20. How did you spend Christmas?
Hung out in good old Poulsbo with our close friends. I won a gingerbread house building contest and $60 playing pai gow. It was a big day for me.

21. Where did you spend New Year’s Eve?
We dropped by an adult party and left around 9, when Lula started to lose her baby mind. When we got home, we put her to bed, watched Mad Men commentaries and fell asleep by 11:30. Parenting.

22. Did you fall in love in 2010?
I’ll try not to make anyone nauseous with the old “love at first baby sight” cliche. But I definitely love a person this year that I didn’t even know last year. My fella also continues to find new ways for me to fall for him.

23. How many one-night stands?
Not a lot of time for torrid anonymous sex when you have a baby.

24. What was your favorite TV program?
Mad Men and Fringe.

25. Do you hate anyone now that you didn’t hate this time last year?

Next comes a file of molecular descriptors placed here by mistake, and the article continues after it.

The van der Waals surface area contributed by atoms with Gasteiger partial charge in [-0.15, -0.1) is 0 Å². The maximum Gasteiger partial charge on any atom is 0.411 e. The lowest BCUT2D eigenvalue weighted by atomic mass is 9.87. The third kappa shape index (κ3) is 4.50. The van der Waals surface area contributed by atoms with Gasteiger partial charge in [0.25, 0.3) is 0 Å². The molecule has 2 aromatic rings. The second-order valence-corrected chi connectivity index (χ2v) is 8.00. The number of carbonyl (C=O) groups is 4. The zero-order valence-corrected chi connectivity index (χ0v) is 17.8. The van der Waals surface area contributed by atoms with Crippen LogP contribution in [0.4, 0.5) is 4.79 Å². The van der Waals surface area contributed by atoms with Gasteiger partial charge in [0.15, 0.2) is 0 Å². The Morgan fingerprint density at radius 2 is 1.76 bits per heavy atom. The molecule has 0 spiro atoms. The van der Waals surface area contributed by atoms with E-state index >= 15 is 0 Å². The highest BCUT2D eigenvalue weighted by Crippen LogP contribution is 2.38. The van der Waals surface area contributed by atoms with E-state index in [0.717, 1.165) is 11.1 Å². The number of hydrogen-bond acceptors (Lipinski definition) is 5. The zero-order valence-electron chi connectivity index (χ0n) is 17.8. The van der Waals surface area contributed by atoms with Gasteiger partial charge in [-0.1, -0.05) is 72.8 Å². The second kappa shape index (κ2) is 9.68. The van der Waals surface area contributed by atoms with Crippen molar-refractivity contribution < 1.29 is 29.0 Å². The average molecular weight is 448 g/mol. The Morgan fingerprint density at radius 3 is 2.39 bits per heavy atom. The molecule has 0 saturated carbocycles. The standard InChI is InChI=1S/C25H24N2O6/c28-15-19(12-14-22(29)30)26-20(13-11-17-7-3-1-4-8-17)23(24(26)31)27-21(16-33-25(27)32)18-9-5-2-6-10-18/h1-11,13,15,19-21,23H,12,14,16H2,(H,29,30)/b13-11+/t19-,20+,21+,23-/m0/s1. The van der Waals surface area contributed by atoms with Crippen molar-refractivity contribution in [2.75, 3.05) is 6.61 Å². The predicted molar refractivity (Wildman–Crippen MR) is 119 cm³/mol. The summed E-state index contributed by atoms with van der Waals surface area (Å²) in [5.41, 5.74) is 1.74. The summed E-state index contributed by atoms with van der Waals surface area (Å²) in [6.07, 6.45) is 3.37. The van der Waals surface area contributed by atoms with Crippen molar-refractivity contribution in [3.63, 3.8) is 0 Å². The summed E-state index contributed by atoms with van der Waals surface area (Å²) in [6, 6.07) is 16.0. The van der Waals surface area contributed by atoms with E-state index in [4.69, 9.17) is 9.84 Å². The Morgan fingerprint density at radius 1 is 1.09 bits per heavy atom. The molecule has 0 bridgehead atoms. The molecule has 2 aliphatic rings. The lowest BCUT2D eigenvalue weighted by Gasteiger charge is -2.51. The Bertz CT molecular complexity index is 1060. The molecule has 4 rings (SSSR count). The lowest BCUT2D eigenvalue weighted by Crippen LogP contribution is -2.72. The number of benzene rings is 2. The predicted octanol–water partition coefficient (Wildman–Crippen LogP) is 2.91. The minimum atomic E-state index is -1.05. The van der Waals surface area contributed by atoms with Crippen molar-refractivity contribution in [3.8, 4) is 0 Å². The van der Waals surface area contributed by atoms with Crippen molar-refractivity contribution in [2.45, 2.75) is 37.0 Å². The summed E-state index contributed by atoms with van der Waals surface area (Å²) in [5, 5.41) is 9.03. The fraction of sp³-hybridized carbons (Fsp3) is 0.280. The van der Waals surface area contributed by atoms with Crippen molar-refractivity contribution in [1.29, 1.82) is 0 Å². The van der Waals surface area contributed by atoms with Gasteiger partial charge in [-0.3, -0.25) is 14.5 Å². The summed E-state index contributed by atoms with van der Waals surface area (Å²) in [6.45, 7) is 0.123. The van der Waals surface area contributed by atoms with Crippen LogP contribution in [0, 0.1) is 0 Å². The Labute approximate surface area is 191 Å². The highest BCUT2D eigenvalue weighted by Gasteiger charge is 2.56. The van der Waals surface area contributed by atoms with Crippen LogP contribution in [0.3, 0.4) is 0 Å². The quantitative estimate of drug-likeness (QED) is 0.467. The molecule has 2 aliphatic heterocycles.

Hate is a strong word, but I’m not as much of a fan of someone as I used to be.

26. What was the best book you read?
I didn’t read much fiction, but I continued to get much out of this book:

27. What was your greatest musical discovery?
That old Sesame street songs are totally palatable and even delightfully clever.

28. What did you want and get?
A healthy, awesome kid. Losing the baby weight before her first birthday. No stretch marks (no idea how this happened as I still have faded white lines on my hips from puberty).

29. What did you want and not get?
To not fall prey to postpartum depression. For our cat to get used to the baby.

30. What was your favorite film of this year?
“The Room”. Not since “Showgirls” has a movie delighted me to tears with its sheer inanity.

31. What did you do on your birthday, and how old were you?
My husband made me dinner and we watched one of my favorite movies, “Wild at Heart”. I turned 32.